The Chief Executive Officer of Qantas Airways Limited, Mr Geoff Dixon, said that in addition to the job cuts, Qantas would not implement its budgeted growth in flying in the 2008/09 financial year and would cancel plans to hire a further 1,200 people for that growth.
Mr Dixon said every effort would be made to achieve the job cuts through voluntary redundancy, early retirements, leave without pay, an accelerated leave program and converting positions from full-time to part time.
"However, some compulsory redundancies will be necessary, which we regret.
"The jobs to be cut will be principally concentrated in non-operational areas, although operational positions will also go."
"Over 20 per cent of our management and head office support jobs will be cut," he said.
"The redundancy program will be completed by December."
Mr Dixon said the aviation industry was facing a major crisis throughout the world and Qantas needed to act decisively to ensure its future.
"Acting now, on top of the measures already taken, will protect our competitive position, protect the great majority of over 36,000 jobs and enable us to grow profitably when conditions improve.
Mr Dixon said as a result of today's decision, the Qantas group would:
• maintain a recruitment and executive pay freeze for the foreseeable future;
• reduce forecast capacity growth in 2008/09 from eight per cent to nil growth;
• retire up to 22 older aircraft from its fleet of 228 (including announcements previously made);
• close its long-running call centres in Tucson, Arizona and London at a cost of 99 jobs, and concentrate all its call centre activity in Australia and New Zealand;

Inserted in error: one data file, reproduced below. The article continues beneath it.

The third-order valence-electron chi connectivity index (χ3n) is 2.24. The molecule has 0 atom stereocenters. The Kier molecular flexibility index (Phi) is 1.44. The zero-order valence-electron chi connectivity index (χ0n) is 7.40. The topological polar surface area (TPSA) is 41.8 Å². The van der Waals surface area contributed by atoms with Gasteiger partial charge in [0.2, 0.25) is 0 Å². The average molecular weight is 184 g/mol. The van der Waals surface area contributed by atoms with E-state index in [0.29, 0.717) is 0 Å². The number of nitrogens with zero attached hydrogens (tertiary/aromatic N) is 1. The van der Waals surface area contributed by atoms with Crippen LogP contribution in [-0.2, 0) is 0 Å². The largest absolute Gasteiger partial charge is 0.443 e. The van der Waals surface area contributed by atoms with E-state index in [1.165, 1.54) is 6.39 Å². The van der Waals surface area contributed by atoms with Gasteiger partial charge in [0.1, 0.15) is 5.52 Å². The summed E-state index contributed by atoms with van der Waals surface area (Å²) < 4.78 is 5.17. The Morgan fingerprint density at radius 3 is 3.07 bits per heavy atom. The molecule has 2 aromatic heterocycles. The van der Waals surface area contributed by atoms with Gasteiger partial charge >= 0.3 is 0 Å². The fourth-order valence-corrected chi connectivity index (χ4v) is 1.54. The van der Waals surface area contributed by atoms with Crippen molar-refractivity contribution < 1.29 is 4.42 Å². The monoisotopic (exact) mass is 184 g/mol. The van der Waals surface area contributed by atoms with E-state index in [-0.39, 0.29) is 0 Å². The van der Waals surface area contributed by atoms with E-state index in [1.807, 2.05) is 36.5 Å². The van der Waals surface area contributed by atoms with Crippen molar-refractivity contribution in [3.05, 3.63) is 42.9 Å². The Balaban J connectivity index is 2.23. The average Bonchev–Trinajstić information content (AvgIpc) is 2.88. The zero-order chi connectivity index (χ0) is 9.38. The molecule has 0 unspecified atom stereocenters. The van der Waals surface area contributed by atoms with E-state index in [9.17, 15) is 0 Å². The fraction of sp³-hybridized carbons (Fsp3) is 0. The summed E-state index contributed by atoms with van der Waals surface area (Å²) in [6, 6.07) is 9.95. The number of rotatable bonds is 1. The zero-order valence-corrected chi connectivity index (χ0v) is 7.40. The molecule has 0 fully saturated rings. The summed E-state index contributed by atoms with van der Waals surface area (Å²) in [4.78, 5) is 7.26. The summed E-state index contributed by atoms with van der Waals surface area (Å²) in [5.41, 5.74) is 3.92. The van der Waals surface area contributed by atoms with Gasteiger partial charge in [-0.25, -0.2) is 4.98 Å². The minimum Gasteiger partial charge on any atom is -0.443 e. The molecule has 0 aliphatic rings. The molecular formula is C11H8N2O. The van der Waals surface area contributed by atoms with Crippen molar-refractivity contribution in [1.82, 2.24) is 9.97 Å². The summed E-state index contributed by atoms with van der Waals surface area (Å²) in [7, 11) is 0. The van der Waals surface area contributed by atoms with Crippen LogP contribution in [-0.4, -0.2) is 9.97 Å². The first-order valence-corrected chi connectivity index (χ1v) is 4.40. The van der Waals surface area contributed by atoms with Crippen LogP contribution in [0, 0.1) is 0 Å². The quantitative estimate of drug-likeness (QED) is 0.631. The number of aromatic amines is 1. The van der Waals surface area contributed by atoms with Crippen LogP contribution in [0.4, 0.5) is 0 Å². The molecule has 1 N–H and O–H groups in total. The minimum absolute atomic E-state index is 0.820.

• suspend Jetstar's recruitment program until the end of the year, including its recruitment of pilots under the 457 visa program; and
• close Jetstar's cabin crew and pilot base in Adelaide by the end of August, with Jetstar's 37 return weekly Adelaide flights to remain and be serviced by aircraft and staff based in Darwin and Sydney.
Mr Dixon said Qantas would also:
• proceed with its major fleet re-equipment program of new and more fuel efficient aircraft such as the A380 and B787; and
• proceed with its customer-focused product and service initiatives such as domestic Business class lounges, terminal facilities and opening the new Qantas Customer Service Centre of Excellence.
He said Qantas was very conscious of the important role it played in business and tourism throughout metropolitan and regional Australia.
"This was uppermost in our mind when reviewing all aspects of our operations in recent weeks and, as a result, the latest schedule changes mostly involve a reduction of capacity on some routes and not the wholesale elimination of routes.
"Also we need to keep developing new opportunities and we will, for example, proceed with opening up already announced new direct services between Sydney and Buenos Aires in November."
Mr Dixon said Qantas had successfully responded, with the valuable support of its people and its customers, to many crises since privatisation in 1995.
"We are confident of doing the same again, particularly now that we have reached an in principle agreement with the union representing our engineers, the ALAEA. This should mean a quick cessation to the difficulties our customers have experienced over the past ten weeks."
Mr Dixon said the agreement, and the one reached on Wednesday with AIPA, the union representing 1,800 pilots, provided greater flexibility for Qantas and its pilots and its engineers, certainty at a volatile and difficult time and maintenance of a sustainable wages policy.
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